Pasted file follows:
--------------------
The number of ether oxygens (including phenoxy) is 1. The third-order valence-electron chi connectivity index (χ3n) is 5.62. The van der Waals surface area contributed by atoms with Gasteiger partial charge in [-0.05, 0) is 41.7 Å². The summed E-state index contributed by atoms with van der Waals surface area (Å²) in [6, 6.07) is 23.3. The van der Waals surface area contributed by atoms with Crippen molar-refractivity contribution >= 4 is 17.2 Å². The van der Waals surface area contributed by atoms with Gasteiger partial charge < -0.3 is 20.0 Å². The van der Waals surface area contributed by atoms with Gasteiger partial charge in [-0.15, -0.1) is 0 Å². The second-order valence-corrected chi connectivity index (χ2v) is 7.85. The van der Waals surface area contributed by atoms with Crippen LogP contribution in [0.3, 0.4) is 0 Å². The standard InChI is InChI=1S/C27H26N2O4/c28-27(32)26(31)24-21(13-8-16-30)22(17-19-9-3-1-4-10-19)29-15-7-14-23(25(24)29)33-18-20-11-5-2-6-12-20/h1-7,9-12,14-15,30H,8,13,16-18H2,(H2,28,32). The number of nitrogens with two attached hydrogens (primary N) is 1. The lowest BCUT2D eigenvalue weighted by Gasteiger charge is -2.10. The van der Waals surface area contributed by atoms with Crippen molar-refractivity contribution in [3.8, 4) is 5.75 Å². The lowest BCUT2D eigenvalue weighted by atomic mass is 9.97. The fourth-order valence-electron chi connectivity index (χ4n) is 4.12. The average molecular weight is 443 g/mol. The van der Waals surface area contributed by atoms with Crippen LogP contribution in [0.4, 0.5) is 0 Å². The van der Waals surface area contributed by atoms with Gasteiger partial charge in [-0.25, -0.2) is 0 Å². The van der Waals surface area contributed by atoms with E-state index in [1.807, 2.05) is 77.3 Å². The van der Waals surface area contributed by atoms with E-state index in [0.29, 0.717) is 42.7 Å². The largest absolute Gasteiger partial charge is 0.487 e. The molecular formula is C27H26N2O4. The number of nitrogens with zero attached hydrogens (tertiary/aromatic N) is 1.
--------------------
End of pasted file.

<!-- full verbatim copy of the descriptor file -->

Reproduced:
The number of ether oxygens (including phenoxy) is 1. The third-order valence-electron chi connectivity index (χ3n) is 5.62. The van der Waals surface area contributed by atoms with Gasteiger partial charge in [-0.05, 0) is 41.7 Å². The summed E-state index contributed by atoms with van der Waals surface area (Å²) in [6, 6.07) is 23.3. The van der Waals surface area contributed by atoms with Crippen molar-refractivity contribution >= 4 is 17.2 Å². The van der Waals surface area contributed by atoms with Gasteiger partial charge < -0.3 is 20.0 Å². The van der Waals surface area contributed by atoms with Gasteiger partial charge in [-0.15, -0.1) is 0 Å². The second-order valence-corrected chi connectivity index (χ2v) is 7.85. The van der Waals surface area contributed by atoms with Crippen LogP contribution in [0.3, 0.4) is 0 Å². The standard InChI is InChI=1S/C27H26N2O4/c28-27(32)26(31)24-21(13-8-16-30)22(17-19-9-3-1-4-10-19)29-15-7-14-23(25(24)29)33-18-20-11-5-2-6-12-20/h1-7,9-12,14-15,30H,8,13,16-18H2,(H2,28,32). The number of nitrogens with two attached hydrogens (primary N) is 1. The lowest BCUT2D eigenvalue weighted by Gasteiger charge is -2.10. The van der Waals surface area contributed by atoms with Crippen molar-refractivity contribution in [3.8, 4) is 5.75 Å². The lowest BCUT2D eigenvalue weighted by atomic mass is 9.97. The fourth-order valence-electron chi connectivity index (χ4n) is 4.12. The average molecular weight is 443 g/mol. The van der Waals surface area contributed by atoms with Crippen LogP contribution in [0.4, 0.5) is 0 Å². The van der Waals surface area contributed by atoms with Gasteiger partial charge in [-0.25, -0.2) is 0 Å². The van der Waals surface area contributed by atoms with E-state index in [1.807, 2.05) is 77.3 Å². The van der Waals surface area contributed by atoms with E-state index in [0.29, 0.717) is 42.7 Å². The largest absolute Gasteiger partial charge is 0.487 e. The molecular formula is C27H26N2O4. The number of nitrogens with zero attached hydrogens (tertiary/aromatic N) is 1.